At one time New Year's Eve was THE movie night for the church. Ken Anderson Films would ship about 600 prints for this night. Then the film print stopped being used in churches in the late '80s and early '90s. The drop in Christian film usage was attributed to two trends in the church: (1) Sunday night services in many churches were discontinued and it was during this time when many churches showed the films. (2) A large number of churches replaced film projectors with VCRs and television sets. It would take time for video projectors to be widely adopted in churches.
The drop in film rentals led to the closing of every Christian film library. The Christian Film Distributors Association reinvented itself as International Christian Visual Media. Many film producers retired from the business. Some producers turned to distribution for financial survival.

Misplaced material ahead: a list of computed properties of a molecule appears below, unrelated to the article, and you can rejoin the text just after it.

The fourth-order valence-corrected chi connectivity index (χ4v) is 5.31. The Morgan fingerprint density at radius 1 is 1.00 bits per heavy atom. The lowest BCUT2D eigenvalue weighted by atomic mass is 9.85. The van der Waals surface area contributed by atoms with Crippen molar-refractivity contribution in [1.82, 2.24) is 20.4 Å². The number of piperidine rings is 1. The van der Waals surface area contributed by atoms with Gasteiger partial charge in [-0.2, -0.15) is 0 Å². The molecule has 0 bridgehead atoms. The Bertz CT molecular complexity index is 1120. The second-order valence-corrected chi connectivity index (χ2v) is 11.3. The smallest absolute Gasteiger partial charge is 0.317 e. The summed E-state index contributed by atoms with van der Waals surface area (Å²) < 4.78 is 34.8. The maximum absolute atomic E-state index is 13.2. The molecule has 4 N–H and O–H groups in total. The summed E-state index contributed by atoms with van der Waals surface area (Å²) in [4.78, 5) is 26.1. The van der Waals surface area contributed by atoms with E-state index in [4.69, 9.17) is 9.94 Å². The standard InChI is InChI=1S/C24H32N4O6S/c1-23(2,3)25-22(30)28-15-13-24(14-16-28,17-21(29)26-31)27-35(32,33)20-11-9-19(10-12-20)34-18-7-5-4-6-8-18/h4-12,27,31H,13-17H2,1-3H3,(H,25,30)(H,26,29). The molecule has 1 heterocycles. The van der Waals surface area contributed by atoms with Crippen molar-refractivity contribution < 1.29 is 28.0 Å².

Gospel Films started the web portal Gospelcom.net in 1994. Three years later the nonprofit organization changed its name to Gospel Communications International, Inc.
Filmmaker Rich Christiano was one of first filmmakers to launch a website: Christianmovies.com. In 1998 Norton Rodriguez started ChristianFilmmaker.com. Soon the mail-order catalogs to churches would decline in importance as internet and television promotion would reach a new audience - the Christian consumer. Filmmakers began to partner with television ministries and their videos were offered in exchange for donations.